I grew up in a great church. It was one of the most caring, accepting, and nurturing communities I have ever been a part of. But I had the misconception that such an environment was normal. I did not appreciate how loving the church was until I grew up and moved away from the area and searched for a new church. I was stunned at how judgmental people bearing the name “Christian” could be. These people argued over everything from whether it’s okay to consume alcohol to whether two-piece swimsuits should be allowed at student ministry events. I’ve heard pastors preach entire sermons against churches that did “life groups” instead of Sunday School. I’ve seen people treat people with tattoos, piercings, pasts, doubts, fears, and questionable relationships with extreme prejudice. Sadly, I was no longer naive to the nature of legalism, judgmental attitudes, and the religiosity of “churched” people.
Fortunately, I was not alone in my frustration, and some churches were already hard at work undoing the image created by legalistic churches. I found one such church in Birmingham, Alabama that did church very differently from anything I was used to. Though they remained true to the Gospel, they did not argue over the finer points of Scriptural interpretation. Instead of traditional worship style and dress (hymns, choirs, pipe organs, etc.), they created a casual, come-as-you-are environment and a rock band led the worship experience. But what I saw wasn’t merely a different “style”. What I saw was its willingness to tear down sacred cows of “religion” to make people feel comfortable so that they could hear the message of the Gospel. They didn’t “judge” people because of their appearance and/or history of bad decisions. After a long season of searching for a church, I found myself connecting with a congregation where the majority of the adults were NEW Christians – people who had been alienated from church at a young age, yet had found Christ because a church had been willing to do something new and different to reach them.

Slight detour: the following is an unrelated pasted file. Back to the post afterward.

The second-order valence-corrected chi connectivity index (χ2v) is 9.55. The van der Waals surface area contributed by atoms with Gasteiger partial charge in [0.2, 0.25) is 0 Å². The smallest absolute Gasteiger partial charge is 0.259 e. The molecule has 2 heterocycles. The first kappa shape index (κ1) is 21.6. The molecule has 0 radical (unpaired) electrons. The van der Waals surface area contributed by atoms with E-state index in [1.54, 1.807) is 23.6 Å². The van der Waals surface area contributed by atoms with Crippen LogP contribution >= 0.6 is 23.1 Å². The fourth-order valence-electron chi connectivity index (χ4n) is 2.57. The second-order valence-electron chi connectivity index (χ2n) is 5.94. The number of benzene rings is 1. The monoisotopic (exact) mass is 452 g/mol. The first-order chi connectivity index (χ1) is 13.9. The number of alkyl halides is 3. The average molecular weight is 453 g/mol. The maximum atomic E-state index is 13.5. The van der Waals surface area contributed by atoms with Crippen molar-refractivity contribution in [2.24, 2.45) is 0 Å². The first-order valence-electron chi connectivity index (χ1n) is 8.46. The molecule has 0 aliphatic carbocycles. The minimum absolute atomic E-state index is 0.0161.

Being so impressed by the vision and mission of this church, I began a 15-year career in ministry that plugged me into not one, but two GREAT churches that believe in doing whatever it takes (short of sin) in reaching people for Jesus Christ. In that time, I’ve seen many people saved. I’ve seen people find themselves engaging in ministry at a level they themselves would have never imagined. I’ve seen people literally have their hatred of anything “church” transformed into a love for God, His people, and how He moves in and through the local church. I can honestly say I’ve seen a movement of God – a revival, if you will, where new life has been breathed into the word “church.”
But like any movement in the church, I think something insidious is happening to our church culture all over again. Before I continue, I must be clear that I’m not picking on any one church, because the problem is not owned by any one church alone. In fact, it’s something that I’ve seen emerge in my own heart and attitude when I wasn’t looking. It is a problem that is sneaking up on the best people in the best communities/churches. Churches are slowly becoming something they may – in their inception – had set out specifically NOT to become. This hidden disease reveals itself in some of the things speakers say at church planting conferences. It pokes its head out in blog, Twitter, or Facebook posts. It may whisper in someone’s ear at staff meetings as staff and volunteers are discussed. It is an old problem wearing a new face, hiding in plain sight.
What I’m talking about is a new face of legalism – a new way of judging and condemning people. This legalism sneaked in the back door when we weren’t looking, and we missed it because we don’t get hung up on people with tattoos or sordid pasts. We didn’t see it because people praised us all the time how we were “not like the churches down the road.” This legalism is not about who’s accepted, a style of worship, or morality. So we didn’t see it creep in.
But I believe a new legalism is here, trying to gain a foothold all over again. And it has three faces: